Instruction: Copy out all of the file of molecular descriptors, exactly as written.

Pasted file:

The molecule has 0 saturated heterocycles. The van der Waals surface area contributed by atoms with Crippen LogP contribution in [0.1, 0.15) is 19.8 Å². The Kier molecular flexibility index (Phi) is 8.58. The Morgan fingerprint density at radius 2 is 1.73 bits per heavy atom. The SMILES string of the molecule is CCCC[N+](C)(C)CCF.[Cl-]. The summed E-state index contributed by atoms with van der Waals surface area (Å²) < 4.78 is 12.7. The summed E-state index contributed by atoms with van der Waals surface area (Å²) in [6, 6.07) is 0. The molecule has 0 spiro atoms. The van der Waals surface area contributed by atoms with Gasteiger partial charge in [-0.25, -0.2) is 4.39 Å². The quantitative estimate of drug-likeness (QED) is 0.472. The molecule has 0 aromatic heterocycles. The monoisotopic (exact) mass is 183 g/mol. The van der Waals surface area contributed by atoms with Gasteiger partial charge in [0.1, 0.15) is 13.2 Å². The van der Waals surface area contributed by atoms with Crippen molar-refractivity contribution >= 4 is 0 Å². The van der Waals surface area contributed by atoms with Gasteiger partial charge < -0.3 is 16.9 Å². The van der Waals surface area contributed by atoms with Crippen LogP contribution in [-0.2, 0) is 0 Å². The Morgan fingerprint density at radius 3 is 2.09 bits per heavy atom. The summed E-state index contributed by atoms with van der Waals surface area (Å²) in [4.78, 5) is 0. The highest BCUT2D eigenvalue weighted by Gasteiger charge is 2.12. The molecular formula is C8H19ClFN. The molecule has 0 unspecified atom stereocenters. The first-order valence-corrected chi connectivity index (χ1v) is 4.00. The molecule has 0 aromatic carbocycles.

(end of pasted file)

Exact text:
The molecule has 0 saturated heterocycles. The van der Waals surface area contributed by atoms with Crippen LogP contribution in [0.1, 0.15) is 19.8 Å². The Kier molecular flexibility index (Phi) is 8.58. The Morgan fingerprint density at radius 2 is 1.73 bits per heavy atom. The SMILES string of the molecule is CCCC[N+](C)(C)CCF.[Cl-]. The summed E-state index contributed by atoms with van der Waals surface area (Å²) < 4.78 is 12.7. The summed E-state index contributed by atoms with van der Waals surface area (Å²) in [6, 6.07) is 0. The molecule has 0 spiro atoms. The van der Waals surface area contributed by atoms with Gasteiger partial charge in [-0.25, -0.2) is 4.39 Å². The quantitative estimate of drug-likeness (QED) is 0.472. The molecule has 0 aromatic heterocycles. The monoisotopic (exact) mass is 183 g/mol. The van der Waals surface area contributed by atoms with Gasteiger partial charge in [0.1, 0.15) is 13.2 Å². The van der Waals surface area contributed by atoms with Crippen molar-refractivity contribution >= 4 is 0 Å². The van der Waals surface area contributed by atoms with Gasteiger partial charge < -0.3 is 16.9 Å². The van der Waals surface area contributed by atoms with Crippen LogP contribution in [-0.2, 0) is 0 Å². The Morgan fingerprint density at radius 3 is 2.09 bits per heavy atom. The summed E-state index contributed by atoms with van der Waals surface area (Å²) in [4.78, 5) is 0. The highest BCUT2D eigenvalue weighted by Gasteiger charge is 2.12. The molecular formula is C8H19ClFN. The molecule has 0 unspecified atom stereocenters. The first-order valence-corrected chi connectivity index (χ1v) is 4.00. The molecule has 0 aromatic carbocycles.